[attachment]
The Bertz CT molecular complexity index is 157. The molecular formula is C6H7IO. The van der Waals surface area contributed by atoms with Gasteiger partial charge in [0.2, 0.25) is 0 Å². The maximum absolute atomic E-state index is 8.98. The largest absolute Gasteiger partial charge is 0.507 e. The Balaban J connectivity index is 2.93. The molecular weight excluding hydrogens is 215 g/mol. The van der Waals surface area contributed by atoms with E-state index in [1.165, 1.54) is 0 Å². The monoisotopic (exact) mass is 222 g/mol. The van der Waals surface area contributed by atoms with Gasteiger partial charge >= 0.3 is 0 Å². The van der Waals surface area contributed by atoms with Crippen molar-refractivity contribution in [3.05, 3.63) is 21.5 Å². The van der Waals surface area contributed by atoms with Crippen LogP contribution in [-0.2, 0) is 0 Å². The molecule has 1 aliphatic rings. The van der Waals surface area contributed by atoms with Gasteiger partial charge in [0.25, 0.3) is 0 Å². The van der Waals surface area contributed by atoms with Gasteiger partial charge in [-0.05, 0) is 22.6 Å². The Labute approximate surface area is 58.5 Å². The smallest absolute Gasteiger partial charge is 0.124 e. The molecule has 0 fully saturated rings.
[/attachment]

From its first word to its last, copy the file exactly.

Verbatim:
The Bertz CT molecular complexity index is 157. The molecular formula is C6H7IO. The van der Waals surface area contributed by atoms with Gasteiger partial charge in [0.2, 0.25) is 0 Å². The maximum absolute atomic E-state index is 8.98. The largest absolute Gasteiger partial charge is 0.507 e. The Balaban J connectivity index is 2.93. The molecular weight excluding hydrogens is 215 g/mol. The van der Waals surface area contributed by atoms with E-state index in [1.165, 1.54) is 0 Å². The monoisotopic (exact) mass is 222 g/mol. The van der Waals surface area contributed by atoms with Gasteiger partial charge >= 0.3 is 0 Å². The van der Waals surface area contributed by atoms with Crippen molar-refractivity contribution in [3.05, 3.63) is 21.5 Å². The van der Waals surface area contributed by atoms with Crippen LogP contribution in [-0.2, 0) is 0 Å². The molecule has 1 aliphatic rings. The van der Waals surface area contributed by atoms with Gasteiger partial charge in [0.25, 0.3) is 0 Å². The van der Waals surface area contributed by atoms with Gasteiger partial charge in [-0.05, 0) is 22.6 Å². The Labute approximate surface area is 58.5 Å². The smallest absolute Gasteiger partial charge is 0.124 e. The molecule has 0 fully saturated rings.